Under the services agreement, DPPL has a right to trigger an acquisition of MMPL, upon approval by the Indian government.  This approval was obtained in December 2014, but a merger has not be triggered as of this report date.  DPPL has a contractual variable interest in MMPL and is the primary beneficiary of the arrangement.  As such, the following accounts of DPPL and MMPL are presented on a combined basis.

 

The combined balance sheets and results of operations of DPPL and MMPL as of December 31, 2013 and for the year then ended are summarized as follows:

 

 

 

 

 

 

 

December 31,

 

2013

2012

 

 

 

Current Assets

$      7,119,174

$  1,896,749

Long Term Investments

367,041 
2,119,105 

Total Assets

7,486,215 
4,015,854 

Current Liabilities

2,921,909 
1,305,808 

Long Term Liabilities

205,249 
61,576 

Total Liabilities

3,127,158 
1,367,384 

Capital

4,359,057 
2,648,470 

Total Liabilities and Capital

7,486,215 
4,015,854 

 

 

 

 

 

 

 

 

 

Year Ended

33

 


 

 

December 31,

 

2013

2012

 

 

 

Total Revenues

33,119,945 
30,073,746 

Gross Profit

322,116 
427,159 

Total Expenses

1,119,342 
1,283,041 

Net Income

(1,022,449)
(1,023,727)

 

Due to limitations of the Indian government, the Company is prohibited from acquiring additional common stock of the DPPL until its investment contribution meets certain thresholds prescribed the Indian government.   The Company has made additional cumulative investments of $8,377,419 in DPPL beyond its common stock received, as subscribed stock.  Subscribed stock does not participate in voting or distributions of earnings.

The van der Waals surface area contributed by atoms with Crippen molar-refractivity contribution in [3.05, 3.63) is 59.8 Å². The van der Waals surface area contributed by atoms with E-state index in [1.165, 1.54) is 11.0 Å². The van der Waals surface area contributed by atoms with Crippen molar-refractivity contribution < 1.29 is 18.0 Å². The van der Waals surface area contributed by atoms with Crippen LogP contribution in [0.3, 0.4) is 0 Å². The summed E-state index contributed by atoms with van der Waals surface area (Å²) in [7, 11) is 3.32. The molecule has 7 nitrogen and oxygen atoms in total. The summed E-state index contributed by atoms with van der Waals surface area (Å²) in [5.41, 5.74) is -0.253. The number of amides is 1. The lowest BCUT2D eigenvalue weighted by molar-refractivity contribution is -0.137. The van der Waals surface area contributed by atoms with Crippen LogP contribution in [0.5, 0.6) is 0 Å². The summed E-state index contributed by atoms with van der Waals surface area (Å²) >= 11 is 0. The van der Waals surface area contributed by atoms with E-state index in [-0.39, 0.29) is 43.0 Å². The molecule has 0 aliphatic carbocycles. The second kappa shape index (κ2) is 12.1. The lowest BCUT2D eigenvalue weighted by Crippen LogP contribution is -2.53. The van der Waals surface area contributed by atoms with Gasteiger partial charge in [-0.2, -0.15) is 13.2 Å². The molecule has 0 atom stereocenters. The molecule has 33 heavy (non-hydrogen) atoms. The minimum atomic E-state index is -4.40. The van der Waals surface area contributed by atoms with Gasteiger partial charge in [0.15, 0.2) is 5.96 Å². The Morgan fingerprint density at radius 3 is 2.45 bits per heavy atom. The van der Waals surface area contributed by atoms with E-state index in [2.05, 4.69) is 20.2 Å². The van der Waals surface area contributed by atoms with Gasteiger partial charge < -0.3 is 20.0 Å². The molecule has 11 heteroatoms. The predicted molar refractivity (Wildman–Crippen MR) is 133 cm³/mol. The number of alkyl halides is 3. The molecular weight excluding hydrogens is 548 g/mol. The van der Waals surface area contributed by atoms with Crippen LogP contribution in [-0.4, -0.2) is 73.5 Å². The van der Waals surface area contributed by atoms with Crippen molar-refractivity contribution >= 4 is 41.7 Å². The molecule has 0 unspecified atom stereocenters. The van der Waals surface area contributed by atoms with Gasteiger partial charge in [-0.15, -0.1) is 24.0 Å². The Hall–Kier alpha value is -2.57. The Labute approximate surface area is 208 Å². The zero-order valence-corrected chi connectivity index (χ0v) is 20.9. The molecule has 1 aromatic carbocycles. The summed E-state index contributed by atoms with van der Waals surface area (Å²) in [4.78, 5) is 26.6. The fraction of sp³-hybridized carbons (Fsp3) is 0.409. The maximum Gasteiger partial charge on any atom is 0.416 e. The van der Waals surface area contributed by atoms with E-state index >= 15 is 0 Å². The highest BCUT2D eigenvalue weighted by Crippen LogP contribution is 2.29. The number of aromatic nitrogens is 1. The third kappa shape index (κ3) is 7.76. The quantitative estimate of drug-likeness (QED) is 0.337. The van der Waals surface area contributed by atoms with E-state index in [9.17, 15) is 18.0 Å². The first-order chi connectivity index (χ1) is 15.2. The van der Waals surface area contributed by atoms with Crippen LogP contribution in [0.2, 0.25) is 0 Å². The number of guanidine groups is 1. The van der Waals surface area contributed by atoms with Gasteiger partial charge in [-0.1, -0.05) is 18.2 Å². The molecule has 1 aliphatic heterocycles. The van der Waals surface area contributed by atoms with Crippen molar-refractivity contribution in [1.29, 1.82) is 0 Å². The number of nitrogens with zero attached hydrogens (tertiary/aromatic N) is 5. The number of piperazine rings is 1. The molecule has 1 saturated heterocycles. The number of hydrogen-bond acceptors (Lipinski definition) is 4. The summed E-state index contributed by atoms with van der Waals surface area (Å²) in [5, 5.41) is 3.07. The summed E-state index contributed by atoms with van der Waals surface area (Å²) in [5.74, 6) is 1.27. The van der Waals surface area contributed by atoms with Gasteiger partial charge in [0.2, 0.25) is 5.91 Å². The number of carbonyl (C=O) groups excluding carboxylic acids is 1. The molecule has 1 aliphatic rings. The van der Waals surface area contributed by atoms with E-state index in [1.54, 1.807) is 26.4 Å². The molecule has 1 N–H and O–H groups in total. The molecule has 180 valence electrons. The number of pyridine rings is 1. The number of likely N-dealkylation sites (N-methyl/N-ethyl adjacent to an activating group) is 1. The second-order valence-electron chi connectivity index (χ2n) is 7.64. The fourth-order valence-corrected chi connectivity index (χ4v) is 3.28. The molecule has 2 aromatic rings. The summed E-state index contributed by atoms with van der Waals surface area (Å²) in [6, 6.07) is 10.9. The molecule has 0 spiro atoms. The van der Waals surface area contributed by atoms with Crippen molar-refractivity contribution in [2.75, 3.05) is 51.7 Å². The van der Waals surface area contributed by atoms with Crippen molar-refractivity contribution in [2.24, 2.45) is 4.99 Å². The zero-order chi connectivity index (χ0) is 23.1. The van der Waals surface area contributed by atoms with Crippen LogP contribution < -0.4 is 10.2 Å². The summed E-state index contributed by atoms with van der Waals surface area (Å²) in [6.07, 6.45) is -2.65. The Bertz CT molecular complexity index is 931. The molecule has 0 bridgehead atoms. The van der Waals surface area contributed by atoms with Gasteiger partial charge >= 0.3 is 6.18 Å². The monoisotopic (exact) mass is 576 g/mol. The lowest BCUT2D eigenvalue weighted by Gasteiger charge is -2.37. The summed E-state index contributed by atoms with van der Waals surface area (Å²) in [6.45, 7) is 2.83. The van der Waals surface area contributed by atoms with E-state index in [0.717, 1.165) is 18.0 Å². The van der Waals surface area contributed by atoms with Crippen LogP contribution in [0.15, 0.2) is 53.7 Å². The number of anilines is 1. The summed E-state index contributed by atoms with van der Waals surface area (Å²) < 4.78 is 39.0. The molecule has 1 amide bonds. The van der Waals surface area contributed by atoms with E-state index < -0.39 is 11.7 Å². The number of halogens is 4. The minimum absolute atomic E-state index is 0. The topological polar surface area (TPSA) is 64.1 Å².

December 31,

 

2013

2012

 

 

 

Carrying value of investment

10,124,831 
6,854,004 

 

The Company DPPL agreement provides for acquiring an equity interest of approximately 74% for $9.7 million to be paid in quarterly tranches through January 2014 and the issuance of 6.1 million shares of our common stock. The investment agreement provides for acquiring an equity interest of approximately 74% (subject to temporary dilution as described below) of DPPL for $9.7 million to be paid in tranches through January 2014 together with the issuance of a cumulative 6.1 million shares of our common stock. 

 

There have been several prior period corrections for the first three quarters of 2013.  The change was due to improved information from DPPL as well as a better methodology of calculating ownership and currency translation adjustments.   The Company determined that the adjustments would have an immaterial effect to the Company’s consolidated financial statements for the quarterly periods in the year ended December 31, 2013, based on management’s qualitative and quantitative analysis relative to its materiality consistent with the applicable accounting guidance.   The adjustments are shown in the table below: